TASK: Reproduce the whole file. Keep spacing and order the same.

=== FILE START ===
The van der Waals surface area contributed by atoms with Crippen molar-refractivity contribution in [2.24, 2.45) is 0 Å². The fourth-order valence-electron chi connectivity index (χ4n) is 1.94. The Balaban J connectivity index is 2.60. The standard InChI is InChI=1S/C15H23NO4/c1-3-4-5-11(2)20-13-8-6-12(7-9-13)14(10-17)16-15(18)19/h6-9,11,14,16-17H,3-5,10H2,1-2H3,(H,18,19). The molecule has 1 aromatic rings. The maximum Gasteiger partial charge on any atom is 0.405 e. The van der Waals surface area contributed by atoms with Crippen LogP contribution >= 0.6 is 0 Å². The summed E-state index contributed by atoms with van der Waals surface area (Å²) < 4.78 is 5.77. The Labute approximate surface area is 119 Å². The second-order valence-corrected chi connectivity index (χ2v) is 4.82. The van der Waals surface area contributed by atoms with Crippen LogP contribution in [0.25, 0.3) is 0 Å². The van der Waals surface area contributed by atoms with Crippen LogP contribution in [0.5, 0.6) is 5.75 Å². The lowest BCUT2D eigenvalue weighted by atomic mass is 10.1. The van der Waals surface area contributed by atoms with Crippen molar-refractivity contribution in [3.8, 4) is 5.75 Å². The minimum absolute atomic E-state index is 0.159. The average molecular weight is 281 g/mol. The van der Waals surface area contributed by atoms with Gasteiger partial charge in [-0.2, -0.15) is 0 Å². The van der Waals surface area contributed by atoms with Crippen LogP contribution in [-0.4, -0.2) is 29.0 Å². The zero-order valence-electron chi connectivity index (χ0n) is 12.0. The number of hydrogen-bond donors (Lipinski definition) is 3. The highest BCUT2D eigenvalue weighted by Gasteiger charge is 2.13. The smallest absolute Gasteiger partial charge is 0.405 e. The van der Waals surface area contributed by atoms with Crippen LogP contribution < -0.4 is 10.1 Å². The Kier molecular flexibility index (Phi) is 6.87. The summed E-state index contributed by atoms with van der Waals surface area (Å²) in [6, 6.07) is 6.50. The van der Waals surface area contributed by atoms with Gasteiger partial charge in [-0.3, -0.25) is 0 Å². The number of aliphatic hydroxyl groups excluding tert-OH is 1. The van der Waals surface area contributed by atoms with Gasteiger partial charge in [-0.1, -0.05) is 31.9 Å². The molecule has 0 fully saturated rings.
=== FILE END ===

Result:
The van der Waals surface area contributed by atoms with Crippen molar-refractivity contribution in [2.24, 2.45) is 0 Å². The fourth-order valence-electron chi connectivity index (χ4n) is 1.94. The Balaban J connectivity index is 2.60. The standard InChI is InChI=1S/C15H23NO4/c1-3-4-5-11(2)20-13-8-6-12(7-9-13)14(10-17)16-15(18)19/h6-9,11,14,16-17H,3-5,10H2,1-2H3,(H,18,19). The molecule has 1 aromatic rings. The maximum Gasteiger partial charge on any atom is 0.405 e. The van der Waals surface area contributed by atoms with Crippen LogP contribution >= 0.6 is 0 Å². The summed E-state index contributed by atoms with van der Waals surface area (Å²) < 4.78 is 5.77. The Labute approximate surface area is 119 Å². The second-order valence-corrected chi connectivity index (χ2v) is 4.82. The van der Waals surface area contributed by atoms with Crippen LogP contribution in [0.25, 0.3) is 0 Å². The van der Waals surface area contributed by atoms with Crippen LogP contribution in [0.5, 0.6) is 5.75 Å². The lowest BCUT2D eigenvalue weighted by atomic mass is 10.1. The van der Waals surface area contributed by atoms with Crippen molar-refractivity contribution in [3.8, 4) is 5.75 Å². The minimum absolute atomic E-state index is 0.159. The average molecular weight is 281 g/mol. The van der Waals surface area contributed by atoms with Gasteiger partial charge in [-0.2, -0.15) is 0 Å². The van der Waals surface area contributed by atoms with Crippen LogP contribution in [-0.4, -0.2) is 29.0 Å². The zero-order valence-electron chi connectivity index (χ0n) is 12.0. The number of hydrogen-bond donors (Lipinski definition) is 3. The highest BCUT2D eigenvalue weighted by Gasteiger charge is 2.13. The smallest absolute Gasteiger partial charge is 0.405 e. The van der Waals surface area contributed by atoms with Crippen LogP contribution < -0.4 is 10.1 Å². The Kier molecular flexibility index (Phi) is 6.87. The summed E-state index contributed by atoms with van der Waals surface area (Å²) in [6, 6.07) is 6.50. The van der Waals surface area contributed by atoms with Gasteiger partial charge in [-0.3, -0.25) is 0 Å². The number of aliphatic hydroxyl groups excluding tert-OH is 1. The van der Waals surface area contributed by atoms with Gasteiger partial charge in [-0.1, -0.05) is 31.9 Å². The molecule has 0 fully saturated rings.